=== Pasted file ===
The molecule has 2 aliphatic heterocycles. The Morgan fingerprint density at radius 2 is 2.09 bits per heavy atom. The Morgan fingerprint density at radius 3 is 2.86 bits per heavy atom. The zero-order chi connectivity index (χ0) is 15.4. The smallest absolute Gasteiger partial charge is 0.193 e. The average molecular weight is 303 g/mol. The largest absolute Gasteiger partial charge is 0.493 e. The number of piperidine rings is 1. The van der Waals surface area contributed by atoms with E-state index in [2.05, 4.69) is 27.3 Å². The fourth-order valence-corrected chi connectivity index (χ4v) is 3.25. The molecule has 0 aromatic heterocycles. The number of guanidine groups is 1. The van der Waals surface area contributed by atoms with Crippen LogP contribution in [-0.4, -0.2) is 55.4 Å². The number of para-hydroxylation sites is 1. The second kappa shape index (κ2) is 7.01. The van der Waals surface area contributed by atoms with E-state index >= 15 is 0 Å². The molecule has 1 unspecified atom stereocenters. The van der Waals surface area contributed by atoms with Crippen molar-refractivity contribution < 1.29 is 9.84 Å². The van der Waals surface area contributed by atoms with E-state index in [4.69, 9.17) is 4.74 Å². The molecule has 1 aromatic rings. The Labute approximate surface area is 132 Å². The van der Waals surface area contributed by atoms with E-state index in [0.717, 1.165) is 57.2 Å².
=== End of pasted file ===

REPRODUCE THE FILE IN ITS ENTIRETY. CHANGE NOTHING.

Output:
The molecule has 2 aliphatic heterocycles. The Morgan fingerprint density at radius 2 is 2.09 bits per heavy atom. The Morgan fingerprint density at radius 3 is 2.86 bits per heavy atom. The zero-order chi connectivity index (χ0) is 15.4. The smallest absolute Gasteiger partial charge is 0.193 e. The average molecular weight is 303 g/mol. The largest absolute Gasteiger partial charge is 0.493 e. The number of piperidine rings is 1. The van der Waals surface area contributed by atoms with E-state index in [2.05, 4.69) is 27.3 Å². The fourth-order valence-corrected chi connectivity index (χ4v) is 3.25. The molecule has 0 aromatic heterocycles. The number of guanidine groups is 1. The van der Waals surface area contributed by atoms with Crippen LogP contribution in [-0.4, -0.2) is 55.4 Å². The number of para-hydroxylation sites is 1. The second kappa shape index (κ2) is 7.01. The van der Waals surface area contributed by atoms with E-state index >= 15 is 0 Å². The molecule has 1 unspecified atom stereocenters. The van der Waals surface area contributed by atoms with Crippen molar-refractivity contribution < 1.29 is 9.84 Å². The van der Waals surface area contributed by atoms with E-state index in [4.69, 9.17) is 4.74 Å². The molecule has 1 aromatic rings. The Labute approximate surface area is 132 Å². The van der Waals surface area contributed by atoms with E-state index in [0.717, 1.165) is 57.2 Å².